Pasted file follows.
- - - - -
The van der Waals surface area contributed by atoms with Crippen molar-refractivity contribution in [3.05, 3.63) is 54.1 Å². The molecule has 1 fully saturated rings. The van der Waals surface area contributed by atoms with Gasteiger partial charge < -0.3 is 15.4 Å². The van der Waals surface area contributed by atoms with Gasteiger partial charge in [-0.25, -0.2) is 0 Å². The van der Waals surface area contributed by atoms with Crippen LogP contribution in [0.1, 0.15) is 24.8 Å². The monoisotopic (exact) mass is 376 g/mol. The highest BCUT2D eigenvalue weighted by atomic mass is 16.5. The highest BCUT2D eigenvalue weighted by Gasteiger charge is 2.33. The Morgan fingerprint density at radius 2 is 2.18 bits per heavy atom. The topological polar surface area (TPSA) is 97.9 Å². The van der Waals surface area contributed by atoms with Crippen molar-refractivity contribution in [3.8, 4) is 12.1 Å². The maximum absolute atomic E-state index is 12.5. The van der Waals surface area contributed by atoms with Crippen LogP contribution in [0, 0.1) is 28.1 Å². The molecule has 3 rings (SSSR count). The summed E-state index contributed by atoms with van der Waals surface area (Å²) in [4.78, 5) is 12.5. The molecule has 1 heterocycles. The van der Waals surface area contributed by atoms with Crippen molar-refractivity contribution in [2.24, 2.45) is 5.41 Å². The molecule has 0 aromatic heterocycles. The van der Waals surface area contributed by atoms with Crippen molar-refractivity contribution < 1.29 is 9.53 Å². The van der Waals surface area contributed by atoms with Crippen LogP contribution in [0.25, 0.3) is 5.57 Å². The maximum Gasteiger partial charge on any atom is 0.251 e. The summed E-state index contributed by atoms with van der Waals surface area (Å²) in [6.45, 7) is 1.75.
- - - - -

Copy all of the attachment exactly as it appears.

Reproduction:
The van der Waals surface area contributed by atoms with Crippen molar-refractivity contribution in [3.05, 3.63) is 54.1 Å². The molecule has 1 fully saturated rings. The van der Waals surface area contributed by atoms with Gasteiger partial charge < -0.3 is 15.4 Å². The van der Waals surface area contributed by atoms with Gasteiger partial charge in [-0.25, -0.2) is 0 Å². The van der Waals surface area contributed by atoms with Crippen LogP contribution in [0.1, 0.15) is 24.8 Å². The monoisotopic (exact) mass is 376 g/mol. The highest BCUT2D eigenvalue weighted by atomic mass is 16.5. The highest BCUT2D eigenvalue weighted by Gasteiger charge is 2.33. The Morgan fingerprint density at radius 2 is 2.18 bits per heavy atom. The topological polar surface area (TPSA) is 97.9 Å². The van der Waals surface area contributed by atoms with Crippen molar-refractivity contribution in [3.8, 4) is 12.1 Å². The maximum absolute atomic E-state index is 12.5. The van der Waals surface area contributed by atoms with Crippen LogP contribution in [0, 0.1) is 28.1 Å². The molecule has 3 rings (SSSR count). The summed E-state index contributed by atoms with van der Waals surface area (Å²) in [4.78, 5) is 12.5. The molecule has 1 heterocycles. The van der Waals surface area contributed by atoms with Crippen molar-refractivity contribution in [2.24, 2.45) is 5.41 Å². The molecule has 0 aromatic heterocycles. The van der Waals surface area contributed by atoms with Crippen molar-refractivity contribution < 1.29 is 9.53 Å². The van der Waals surface area contributed by atoms with Crippen LogP contribution in [0.25, 0.3) is 5.57 Å². The maximum Gasteiger partial charge on any atom is 0.251 e. The summed E-state index contributed by atoms with van der Waals surface area (Å²) in [6.45, 7) is 1.75.